Since the chroma values compared are defined to have only positive magnitudes, or 0, then BLU.sub.cnt, for instance, can never be incremented or decremented by two YELLOW samples one of which is simply less yellow than the other, etc..
The results of experiments on different characteristics for a database of images showed that the red characteristic requires a far lower net count than the green characteristic in order to signal a useful asymmetry of distribution. In fact the simple green color must be found across virtually the entire image in order to have a useful asymmetry. However, when it is found, the probability of knowing the correct orientation is very good (around 95%). FIG. 7 illustrates that the probability tends to increase as the number of lines in which asymmetry is found increases. Furthermore, the probabilities generally increase as the threshold is raised. FIG. 8A illustrates this for the simple green color when it is found in all 32 sampling lines. Unfortunately, of course, the number of images found with that degree of difference goes down as is shown in FIG. 8B.
Table 1 below illustrates a sampling of results typical of those used to decide on the exact definition of the "red" characteristic. It shows the fraction of images and the probabilities for several possible definitions of the red characteristic using results obtained by combining results into one coarse and one finer histogram cell for various threshold ranges.
The red characteristics are defined as follows:
1. RDMG.sub.180 the red characteristic defined above (i.e., a red characteristic projected onto the R-G axis).
2. RDMG.sub.120 the same definition as RDMG.sub.180 except restricted to a 120 hue range surrounding the R-G axis.
3. RDMG.sub.rd120 the same definition as RDMG.sub.180 except restricted to a 120 hue range centered on the R-(G+B)/2 axis.
4. RED.sub.ry120 is a red characteristic which is projected on the R-(G+B)/2 axis and is restricted to a 120 hue range centered on the R-B axis.
None of the definitions of red result in the best performance (highest percent of images with the highest probability) for all combinations of threshold range and net count. However, RDMG.sub.180 is generally among the best in all the ranges listed. In the present invention, similar judgements are made for each of the characteristics that are to be used in the determination of orientation.
TABLE 1______________________________________COMPARISON OF PERFORMANCE OFSEVERAL RED CHARACTERISTICS THRESHOLD PERCENT PROBABILITYCHARAC- RANGE & ALL RED ONTERISTIC NET COUNT FRAMES BOTTOM______________________________________RDMG.sub.180 400-600 6.3 .800RDMG.sub.120 net count 6.9 .786RDMG.sub.rd120 6 to 32 6.3 .787RED.sub.ry120 n/a n/aRDMG.sub.180 600-800 2.9 .858RDMG.sub.120 net count 3.2 .836RDMG.sub.rd120 6 to 32 3.0 .860RED.sub.ry120 3.5 .826RDMG.sub.180 >800 2.2 .932RDMG.sub.120 net count 2.6 .925RDMG.sub.rd120 6 to 32 2.2 .932RED.sub.ry120 2.2 .870RDMG.sub.180 600-800 1.9 .836RDMG.sub.120 net count 1.9 .818RDMG.sub.rd120 4 to 5 1.9 .813RED.sub.ry120 2.3 .831RDMG.sub.180 >800 1.3 .828RDMG.sub.120 net count 1.5 .794RDMG.sub.rd120 4 to 5 1.3 .834RED.sub.ry120 1.6 .832______________________________________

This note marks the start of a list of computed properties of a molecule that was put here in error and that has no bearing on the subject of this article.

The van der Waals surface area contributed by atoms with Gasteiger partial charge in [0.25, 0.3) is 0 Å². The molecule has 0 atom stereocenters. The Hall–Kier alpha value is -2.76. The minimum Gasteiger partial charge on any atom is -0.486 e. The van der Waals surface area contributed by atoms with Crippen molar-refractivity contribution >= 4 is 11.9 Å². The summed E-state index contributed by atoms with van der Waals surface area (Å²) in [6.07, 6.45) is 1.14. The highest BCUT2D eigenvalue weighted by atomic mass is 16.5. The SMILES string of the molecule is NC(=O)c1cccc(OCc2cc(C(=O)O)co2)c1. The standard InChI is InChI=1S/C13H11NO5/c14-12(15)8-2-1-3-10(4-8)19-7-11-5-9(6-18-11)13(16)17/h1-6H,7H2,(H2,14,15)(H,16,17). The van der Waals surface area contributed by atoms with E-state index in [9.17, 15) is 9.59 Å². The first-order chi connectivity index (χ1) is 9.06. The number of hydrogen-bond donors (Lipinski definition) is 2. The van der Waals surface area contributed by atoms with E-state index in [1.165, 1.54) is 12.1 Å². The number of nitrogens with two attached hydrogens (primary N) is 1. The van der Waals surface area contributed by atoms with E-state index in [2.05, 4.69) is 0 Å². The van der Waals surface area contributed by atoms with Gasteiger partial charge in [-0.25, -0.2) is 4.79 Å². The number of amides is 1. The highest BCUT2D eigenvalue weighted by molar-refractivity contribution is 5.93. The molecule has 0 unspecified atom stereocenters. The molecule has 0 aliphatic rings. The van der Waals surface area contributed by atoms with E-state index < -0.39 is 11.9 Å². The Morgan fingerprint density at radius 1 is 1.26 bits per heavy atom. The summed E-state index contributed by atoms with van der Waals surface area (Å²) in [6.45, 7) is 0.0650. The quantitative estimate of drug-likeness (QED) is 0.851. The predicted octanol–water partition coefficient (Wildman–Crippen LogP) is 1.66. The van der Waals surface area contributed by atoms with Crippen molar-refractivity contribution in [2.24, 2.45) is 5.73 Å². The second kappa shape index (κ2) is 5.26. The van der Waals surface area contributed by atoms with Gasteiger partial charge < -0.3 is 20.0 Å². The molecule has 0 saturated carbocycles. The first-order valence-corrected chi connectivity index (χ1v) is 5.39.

Another asymmetry which may be observed in typical consumer images is that unmodulated areas tend to be found at the top of scenes more often than at the bottom. Equations (5) define a characteristic which attempts to capture this asymmetry. It defines a uniformity characteristic based on the GREEN Log Exposure values within each sampling grid. Since color is not an issue, scene normalization is not needed. ##EQU5##
1. G.sub.kX is the average Green Log Exposure for each of the 5 components of the "X" subsamples from the top or bottom of the sampling line.
2. ΔG.sub.kX is the absolute deviation of each element from their average for each of the 5 components of the "X" subsamples from the top or bottom of the sampling line.
3. ΔG.sup.i.sub.ave is the average deviation at each of the "X" subsamples from the top or bottom of the sampling line.
4. ΔG.sup.top.sub.max, ΔG.sup.top.sub.min, ΔG.sup.bttm.sub.max, ΔG.sup.bttm.sub.min are the maximum and minimum average differences found in the top and bottom of the sampling line.
5. ΔG.sup.top.sub.ave, G.sup.bttm.sub.ave are the average of the average differences found in the top and bottom of the sampling line.
6. XNR is a (standardized) measure of the skew of the distribution of the values making up ΔG.sup.top.sub.ave and G.sup.bttm.sub.ave. XNR ranges between -1 and 1.
7. ΔG.sup.top.sub.adjave, ΔG.sup.bttm.sub.adjave are the average of the average differences after adjustment for excessive skewness which is found in the top and bottom of the sampling line.
8. G.sub.lowlim is an image value slightly exceeding the image value resulting from underexposure of a low reflectance object.
9. Thresh.sub.1 lower threshold and Thresh.sub.2 is the upper threshold which defines the potential asymmetry in smoothness.
10. ΔG.sub.cnt is the smoothness measure which signals the asymmetry if it is found. It represents the net number of times a smooth region was found on the expected side of the image.
There are an almost unlimited number of ways to define a region with low modulation. In the above equations, an adjustment is made using a parameter called XNR. This is a statistic used for a number of years in known scene balance algorithms. It detects, among other things, low modulance snow scenes which for many years were printed too dark by automated printers. Equations (6) further illustrate the use of XNR to reduce, or eliminate, the effect of one unusually high value from an average of n otherwise similar values. By its original definition, XNR could range in value from ##EQU6## In the present invention, XNR has been standardized to a value of -1 to 1. Its utility arises when the six samples in a line lie in a basically uniform region which, however, touches a modulated region on one end or the other, or which crosses a minor modulation such as a power line. In these instances, the single misleading modulation is discounted by the adjustment. This type of adjustment is also made in defining some of the other measures to be described below. ##EQU7## Where: